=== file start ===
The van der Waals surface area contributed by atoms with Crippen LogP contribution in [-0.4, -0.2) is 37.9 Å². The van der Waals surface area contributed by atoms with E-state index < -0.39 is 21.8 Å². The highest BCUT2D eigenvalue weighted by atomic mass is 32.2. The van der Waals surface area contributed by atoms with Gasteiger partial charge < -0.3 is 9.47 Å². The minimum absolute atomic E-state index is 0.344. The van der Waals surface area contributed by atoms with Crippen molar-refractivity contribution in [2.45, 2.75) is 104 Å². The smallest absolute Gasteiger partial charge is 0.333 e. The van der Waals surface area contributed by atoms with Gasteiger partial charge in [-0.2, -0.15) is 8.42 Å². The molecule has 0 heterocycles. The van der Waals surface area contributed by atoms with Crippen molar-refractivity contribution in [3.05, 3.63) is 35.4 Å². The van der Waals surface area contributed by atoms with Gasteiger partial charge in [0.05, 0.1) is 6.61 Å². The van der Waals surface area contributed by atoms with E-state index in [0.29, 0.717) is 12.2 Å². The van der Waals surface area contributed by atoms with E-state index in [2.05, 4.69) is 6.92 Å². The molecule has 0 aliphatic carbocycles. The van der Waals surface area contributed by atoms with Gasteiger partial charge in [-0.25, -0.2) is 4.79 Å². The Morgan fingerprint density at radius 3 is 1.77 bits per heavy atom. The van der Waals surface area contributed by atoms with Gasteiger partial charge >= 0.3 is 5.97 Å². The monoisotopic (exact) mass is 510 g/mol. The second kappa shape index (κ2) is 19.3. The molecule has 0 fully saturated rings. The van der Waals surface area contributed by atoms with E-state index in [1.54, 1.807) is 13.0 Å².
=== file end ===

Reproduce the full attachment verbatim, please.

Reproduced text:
The van der Waals surface area contributed by atoms with Crippen LogP contribution in [-0.4, -0.2) is 37.9 Å². The van der Waals surface area contributed by atoms with E-state index < -0.39 is 21.8 Å². The highest BCUT2D eigenvalue weighted by atomic mass is 32.2. The van der Waals surface area contributed by atoms with Gasteiger partial charge < -0.3 is 9.47 Å². The minimum absolute atomic E-state index is 0.344. The van der Waals surface area contributed by atoms with Crippen molar-refractivity contribution in [2.45, 2.75) is 104 Å². The smallest absolute Gasteiger partial charge is 0.333 e. The van der Waals surface area contributed by atoms with Gasteiger partial charge in [-0.2, -0.15) is 8.42 Å². The molecule has 0 heterocycles. The van der Waals surface area contributed by atoms with Crippen molar-refractivity contribution in [3.05, 3.63) is 35.4 Å². The van der Waals surface area contributed by atoms with Gasteiger partial charge in [0.05, 0.1) is 6.61 Å². The van der Waals surface area contributed by atoms with E-state index in [0.29, 0.717) is 12.2 Å². The van der Waals surface area contributed by atoms with E-state index in [2.05, 4.69) is 6.92 Å². The molecule has 0 aliphatic carbocycles. The van der Waals surface area contributed by atoms with Gasteiger partial charge in [-0.25, -0.2) is 4.79 Å². The Morgan fingerprint density at radius 3 is 1.77 bits per heavy atom. The van der Waals surface area contributed by atoms with Gasteiger partial charge >= 0.3 is 5.97 Å². The monoisotopic (exact) mass is 510 g/mol. The second kappa shape index (κ2) is 19.3. The molecule has 0 fully saturated rings. The van der Waals surface area contributed by atoms with E-state index in [1.54, 1.807) is 13.0 Å².